None dare call it rent control. But this legislative finesse does the job. Or it could have.
House Bill 1035 has died in committee for the second year despite offering a thoughtful, most likely effective plan to increase the supply of housing available to low-income renters. Those are the very folks most likely to drop into homelessness with loss of a job, sudden medical bills, or a wrecked older car that insurance won’t pay enough to replace.
The idea, developed by King County Assessor John Wilson and others, is pretty simple. Give landlords of qualified properties a real estate tax exemption in exchange for freezing rents at current levels for six years, renewable for six more years. (And who knows? If HB 1035 were law and successful there probably would be pressure to continue it.)
The result is, in effect, rent control – but not by fiat (which is contrary to state law). Rather, the general public pays to maintain lower rents at participating properties by spreading the cost of the tax exemptions across all real estate taxpayers, each seeing a small increase. Wilson estimates a $10 per year impact on other taxpayers, assuming there is extensive use of the 1035 exemption.
Importantly, 1035 would have applied only to rental housing buildings – along with duplexes and triplexes – at least 25 years old and currently renting below the market rate for similar-sized units. Apartments would need to be affordable for low-income individuals and families. At least a quarter of the units in a building would need to be affordable for people of very low-income.
Rep. Shelley Kloba (D-Kirkland), the bill’s prime sponsor, told a House Finance Committee hearing Feb. 8 that it was the loss of low-income housing, a trailer park nearby that made the issue real for her: the mobile homes were moved or razed for new development, the residents uprooted. HB 1035 would “relieve some pressure for redevelopment, Kloba urged. “Let’s create a tool that preserves what we already have.”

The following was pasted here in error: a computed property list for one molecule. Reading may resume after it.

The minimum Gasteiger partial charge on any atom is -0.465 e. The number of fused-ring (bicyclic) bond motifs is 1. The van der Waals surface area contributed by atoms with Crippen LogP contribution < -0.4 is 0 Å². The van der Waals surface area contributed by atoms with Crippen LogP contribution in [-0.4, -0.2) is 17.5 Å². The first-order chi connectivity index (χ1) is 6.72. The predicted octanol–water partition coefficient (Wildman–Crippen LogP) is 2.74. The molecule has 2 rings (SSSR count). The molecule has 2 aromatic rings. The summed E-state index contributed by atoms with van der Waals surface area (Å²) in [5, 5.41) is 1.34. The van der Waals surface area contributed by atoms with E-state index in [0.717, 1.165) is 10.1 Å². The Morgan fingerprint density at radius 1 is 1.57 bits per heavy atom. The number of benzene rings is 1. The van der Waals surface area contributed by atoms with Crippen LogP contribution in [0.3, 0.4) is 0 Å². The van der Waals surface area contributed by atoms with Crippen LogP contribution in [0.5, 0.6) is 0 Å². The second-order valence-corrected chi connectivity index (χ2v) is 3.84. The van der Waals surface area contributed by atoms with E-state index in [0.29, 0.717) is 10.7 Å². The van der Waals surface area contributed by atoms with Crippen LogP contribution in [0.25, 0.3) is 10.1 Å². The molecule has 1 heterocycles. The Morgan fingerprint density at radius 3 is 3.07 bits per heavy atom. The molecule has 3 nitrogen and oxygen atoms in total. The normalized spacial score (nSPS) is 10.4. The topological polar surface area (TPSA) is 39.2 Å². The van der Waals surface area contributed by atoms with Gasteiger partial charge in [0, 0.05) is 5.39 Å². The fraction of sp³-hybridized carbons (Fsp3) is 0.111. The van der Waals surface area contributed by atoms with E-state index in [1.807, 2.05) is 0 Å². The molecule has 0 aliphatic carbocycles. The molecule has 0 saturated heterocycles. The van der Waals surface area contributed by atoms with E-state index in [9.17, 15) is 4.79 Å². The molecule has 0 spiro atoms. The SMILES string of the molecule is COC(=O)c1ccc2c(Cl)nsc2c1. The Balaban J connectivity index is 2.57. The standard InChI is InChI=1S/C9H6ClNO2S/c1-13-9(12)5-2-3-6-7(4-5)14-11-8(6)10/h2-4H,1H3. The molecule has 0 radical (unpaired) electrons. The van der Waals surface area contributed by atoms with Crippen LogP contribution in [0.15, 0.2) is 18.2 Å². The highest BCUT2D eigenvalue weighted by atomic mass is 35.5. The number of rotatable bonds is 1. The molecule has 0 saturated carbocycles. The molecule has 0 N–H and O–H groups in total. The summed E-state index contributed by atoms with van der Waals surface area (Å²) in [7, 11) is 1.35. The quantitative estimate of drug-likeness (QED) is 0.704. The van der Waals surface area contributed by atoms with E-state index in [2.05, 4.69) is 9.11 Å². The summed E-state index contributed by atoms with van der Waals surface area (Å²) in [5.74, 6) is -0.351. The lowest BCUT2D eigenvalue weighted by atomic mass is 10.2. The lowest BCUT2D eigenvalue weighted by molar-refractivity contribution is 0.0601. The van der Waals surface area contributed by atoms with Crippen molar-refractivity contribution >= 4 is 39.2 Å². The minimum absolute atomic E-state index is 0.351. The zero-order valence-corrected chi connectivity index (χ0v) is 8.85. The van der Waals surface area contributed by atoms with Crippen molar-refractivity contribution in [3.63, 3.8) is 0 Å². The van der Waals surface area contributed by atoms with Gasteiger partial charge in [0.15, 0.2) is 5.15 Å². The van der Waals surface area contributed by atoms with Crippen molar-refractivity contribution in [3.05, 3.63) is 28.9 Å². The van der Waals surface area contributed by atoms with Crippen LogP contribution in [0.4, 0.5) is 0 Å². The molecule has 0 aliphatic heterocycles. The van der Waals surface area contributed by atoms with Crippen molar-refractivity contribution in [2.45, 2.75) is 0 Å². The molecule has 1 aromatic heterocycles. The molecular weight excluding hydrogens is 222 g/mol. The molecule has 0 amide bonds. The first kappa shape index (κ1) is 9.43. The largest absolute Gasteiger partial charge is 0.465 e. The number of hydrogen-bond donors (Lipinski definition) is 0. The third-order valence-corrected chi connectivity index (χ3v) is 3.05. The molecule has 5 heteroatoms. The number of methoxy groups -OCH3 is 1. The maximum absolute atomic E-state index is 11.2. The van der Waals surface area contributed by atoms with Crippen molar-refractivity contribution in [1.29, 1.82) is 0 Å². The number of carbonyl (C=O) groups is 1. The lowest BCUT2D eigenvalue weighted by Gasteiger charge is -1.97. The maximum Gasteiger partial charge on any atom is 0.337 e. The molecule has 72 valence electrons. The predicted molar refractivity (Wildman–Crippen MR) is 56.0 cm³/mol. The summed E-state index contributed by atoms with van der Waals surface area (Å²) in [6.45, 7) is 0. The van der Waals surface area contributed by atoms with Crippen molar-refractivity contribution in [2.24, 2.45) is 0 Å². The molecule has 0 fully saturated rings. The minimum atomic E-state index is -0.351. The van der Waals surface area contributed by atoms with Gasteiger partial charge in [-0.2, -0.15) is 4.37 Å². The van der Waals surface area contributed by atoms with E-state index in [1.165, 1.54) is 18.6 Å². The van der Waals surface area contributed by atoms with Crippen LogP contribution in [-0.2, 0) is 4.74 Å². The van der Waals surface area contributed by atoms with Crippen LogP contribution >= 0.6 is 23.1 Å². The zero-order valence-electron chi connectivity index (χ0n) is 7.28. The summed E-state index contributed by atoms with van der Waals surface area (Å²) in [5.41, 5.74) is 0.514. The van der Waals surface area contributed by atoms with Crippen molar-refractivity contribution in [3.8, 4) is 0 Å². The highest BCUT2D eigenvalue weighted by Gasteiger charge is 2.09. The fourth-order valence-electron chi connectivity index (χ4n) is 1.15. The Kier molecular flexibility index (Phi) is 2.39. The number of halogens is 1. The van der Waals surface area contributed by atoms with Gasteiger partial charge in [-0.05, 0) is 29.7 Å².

Because real estate tax is based on “the highest and best use” of property, increasing taxes can push owners to sell, particularly those with smaller, older buildings. Had HB 1035 become law the exemption of some properties from tax would have eased the development pressure
on older rental buildings and kept those apartments relatively affordable. Participation in the program required maintenance up to the standards applied to all rental buildings so apartment quality and neighborhoods would not suffer. The proposal was supported by the Rental Housing Association of Washington, a 5,000-member trade group serving landlords.
Wilson estimates there are “25,000 apartment units in King County, housing close to a quarter million renters” whose landlords could take advantage of the program proposed in HB 1035. “We think the time for this is now,” he told representatives at a hearing before the bill died short of enough votes to pass out of the House Finance Committee.
“HB 1035 could have a significant impact in saving older apartments and promoting development of affordable ADUs [accessory dwelling units, aka ‘mother-in-law’ apartments] or DADUs [detached accessory dwelling units such as backyard cottages],” Wilson wrote in an email. “I’m afraid if this doesn’t pass, we’ll see a lot of these older apartments sold, tenants ousted, and the buildings torn down for shiny, new, more expensive multi-family housing.”